We call upon the international community to join hands in providing vital humanitarian aid, including food, shelter, medical care, and psychological support to the affected population, particularly the young children who are the most vulnerable and in need of special attention. It is imperative that we prioritize their safety and well-being, shielding them from further harm and offering them a chance to rebuild their lives in an environment of peace and stability.

We also extend our support to the schools in Sudan and the Congo that have been adversely affected by the ongoing conflicts and upheavals in their regions. These schools play a vital role in promoting educational excellence, fostering cultural exchange, and nurturing a global perspective. We urge the Sudanese and Congolese armed forces to cease-fire and prioritize the future generations of their respective countries. We also urge all other stakeholders, including governments, non-governmental organizations, and international bodies, to prioritize the protection and restoration of education in Sudan and the Congo. Investment in the rehabilitation of these schools will help in securing the future generations of both nations.

We call upon the global community to redouble its efforts to provide humanitarian assistance and support to schools within Sudan and the Congo, ensuring that they have the necessary resources, infrastructure, and funding to continue their critical mission. Together, we can rebuild these educational institutions, restore a sense of normalcy for the students and educators, and pave the way for peace and prosperity in both nations.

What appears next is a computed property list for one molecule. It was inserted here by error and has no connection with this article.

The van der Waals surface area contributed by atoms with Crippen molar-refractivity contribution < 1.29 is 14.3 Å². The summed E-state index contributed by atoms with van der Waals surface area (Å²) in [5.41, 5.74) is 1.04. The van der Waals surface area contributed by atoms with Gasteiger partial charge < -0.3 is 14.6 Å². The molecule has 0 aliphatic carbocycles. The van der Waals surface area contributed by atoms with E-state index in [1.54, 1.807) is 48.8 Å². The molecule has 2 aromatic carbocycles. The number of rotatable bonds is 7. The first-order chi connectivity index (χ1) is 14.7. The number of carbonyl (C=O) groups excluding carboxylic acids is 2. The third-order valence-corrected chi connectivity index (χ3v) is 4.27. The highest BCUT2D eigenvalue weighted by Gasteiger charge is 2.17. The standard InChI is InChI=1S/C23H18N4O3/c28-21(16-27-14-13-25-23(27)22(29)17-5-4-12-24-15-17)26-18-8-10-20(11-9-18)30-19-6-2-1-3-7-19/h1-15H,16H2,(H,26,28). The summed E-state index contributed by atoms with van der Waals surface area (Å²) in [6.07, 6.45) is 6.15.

We stand in solidarity with the people of Sudan and the Congo, emphasizing the need for a sustainable and inclusive peace process that prioritizes the welfare and rights of every individual, regardless of age, ethnicity, or social background. We urge all parties involved to engage in constructive dialogue and work towards a lasting resolution that ensures the protection of civilians within both nations.

Together, let us reaffirm our commitment to supporting the resilience and strength of the people of Sudan and the Congo, especially the young children, as they strive to overcome the challenges imposed by the conflict. Our collective efforts can make a significant difference in restoring hope, dignity, and a sense of normalcy to their lives, enabling them to envision a future of peace, stability, and prosperity for themselves and their respective nations.

Love Letter – AIELOC

Thank you to Dr. Liza Talusan whose REENTRY: A Love Letter from the National Association of Independent Schools and the People of Color Conference was the influence behind this letter to participants who attended the AIELOC Conference 2024.

Dear Colleagues,